In the United States Congress, Northfield is part of Minnesota's 2nd congressional district, represented by Angie Craig (DFL) since 2019, and in the Senate by Tina Smith and Amy Klobuchar, both members of Minnesota's Democratic-Farmer-Labor Party, an affiliate of the Democratic Party.


Northfield is home to St. Olaf and Carleton colleges. Their student and staff populations account for a large portion of the town's year-round population.

The Northfield Public School district operates three elementary schools, a middle school, a high school, and an alternative learning center. In addition, Northfield has public charter schools: Arcadia (grades 6–12) and Prairie Creek Community School (grades K–5) in nearby Castle Rock. They receive state funding from the State of Minnesota.

Notable people



AM radio stations
Frequency Call sign Name Format Owner
1080KYMNThe OneNews/TalkNorthfield Radio, Inc.

FM radio stations
Frequency Call sign Name Format Owner
88.1KRLXCampus radioCarleton College
89.3 HD-2
KCMP89.3 The Current
Local Current
Adult Album Alternative
Adult Album Alternative
Minnesota Public Radio
(KYMN-AM Translator)
The OneNews/TalkNorthfield Radio, Inc.


  1. "2017 U.S. Gazetteer Files". United States Census Bureau. Retrieved January 3, 2019.
  2. "Minnesota HomeTownLocator". United States Census Bureau. Retrieved July 21, 2015.
  3. "American FactFinder". United States Census Bureau. Retrieved November 13, 2012.
  4. "US Board on Geographic Names". United States Geological Survey. October 25, 2007. Retrieved January 31, 2008.
  5. "2010 Census Redistricting Data (Public Law 94-171) Summary File". American FactFinder. United States Census Bureau. Retrieved April 27, 2011.
  6. Upham, Warren (1920). Minnesota Geographic Names: Their Origin and Historic Significance. Minnesota Historical Society. p. 463.
  7. Fedo, Michael (2002). Pocket Guide to Minnesota Place Names. Canada: Minnesota Historical Society Press. p. 109. ISBN 0-87351-424-6. Archived from the original on May 27, 2009.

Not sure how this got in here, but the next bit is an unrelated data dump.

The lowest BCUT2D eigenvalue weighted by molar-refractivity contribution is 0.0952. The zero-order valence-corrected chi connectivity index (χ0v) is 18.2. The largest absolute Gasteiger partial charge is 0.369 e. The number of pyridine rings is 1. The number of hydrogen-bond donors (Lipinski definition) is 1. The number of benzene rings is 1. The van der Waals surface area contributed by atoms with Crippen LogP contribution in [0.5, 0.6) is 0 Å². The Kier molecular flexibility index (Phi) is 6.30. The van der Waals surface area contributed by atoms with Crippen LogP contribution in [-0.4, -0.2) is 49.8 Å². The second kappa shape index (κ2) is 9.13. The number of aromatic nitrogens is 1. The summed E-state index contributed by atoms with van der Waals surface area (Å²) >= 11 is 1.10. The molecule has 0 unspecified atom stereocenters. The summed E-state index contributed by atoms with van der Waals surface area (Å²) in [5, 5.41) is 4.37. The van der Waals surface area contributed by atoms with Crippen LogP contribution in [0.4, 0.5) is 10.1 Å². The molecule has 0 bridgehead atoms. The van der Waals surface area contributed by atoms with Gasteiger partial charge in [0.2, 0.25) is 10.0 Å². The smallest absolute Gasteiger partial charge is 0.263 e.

8. The Minds of the West: Ethnocultural Evolution in the Rural Middle West, 1830-1917 page 339
  9. The expansion of New England: the spread of New England settlement and institutions to the Mississippi River, 1620-1865
  10. "US Gazetteer files 2010". United States Census Bureau. Archived from the original on July 2, 2012. Retrieved November 13, 2012.
  11. "Population and Housing Unit Estimates". Retrieved July 30, 2019.
  12. United States Census Bureau. "Census of Population and Housing". Retrieved October 28, 2014.
  13. "Population Estimates". United States Census Bureau. Archived from the original on October 19, 2016. Retrieved June 13, 2016.
  14. "About Us - Northfield Historical Society". Northfield Historical Society. Retrieved January 13, 2018.
  15. "Raid by robbers". The Worthington Advance. Worthington, Minnesota. September 14, 1876. Retrieved September 9, 2016 via
  16. "The Defeat of Jesse James Days Celebration". DJJD Committee, Inc. 2006. Retrieved September 9, 2007.
  17. "Horse Shoe Hunt - Defeat of Jesse James Days". Retrieved September 9, 2016.
  18. "Love Always, Santa". Retrieved August 30, 2017.
  19. Weyhe, Philip (October 25, 2016). "Northfield set for early movie premiere of 'Love Always, Santa'". Northfield News. Retrieved August 30, 2017.
  20. "Parks". Streets, Parks and Facilities Division. City of Northfield. 2008. Retrieved July 8, 2008.
  21. "Natural Lands". Retrieved August 30, 2017.
  22. Prather, Shannon (July 21, 2017). "Walking among the bluebirds of Northfield". Star Tribune. Retrieved August 30, 2017.
  23. "Prairies". Retrieved August 30, 2017.
  24. "Forest". Retrieved August 30, 2017.
  25. "Wetlands". Retrieved August 30, 2017.
  26. "Visitor Information". Retrieved August 30, 2017.
  27. "Mayor Rhonda Pownell". City of Northfield. Retrieved January 29, 2017.
  28. "Northfield City Charter: Section 3.3. - Council Composition and Election". Retrieved August 30, 2017.
  29. Cohn, Jacob (January 25, 2013). "Professor Cherif Keita's Documentary Film "Cemetery Stories" Links South Africa to Northfield". Carleton College. Retrieved August 1, 2013.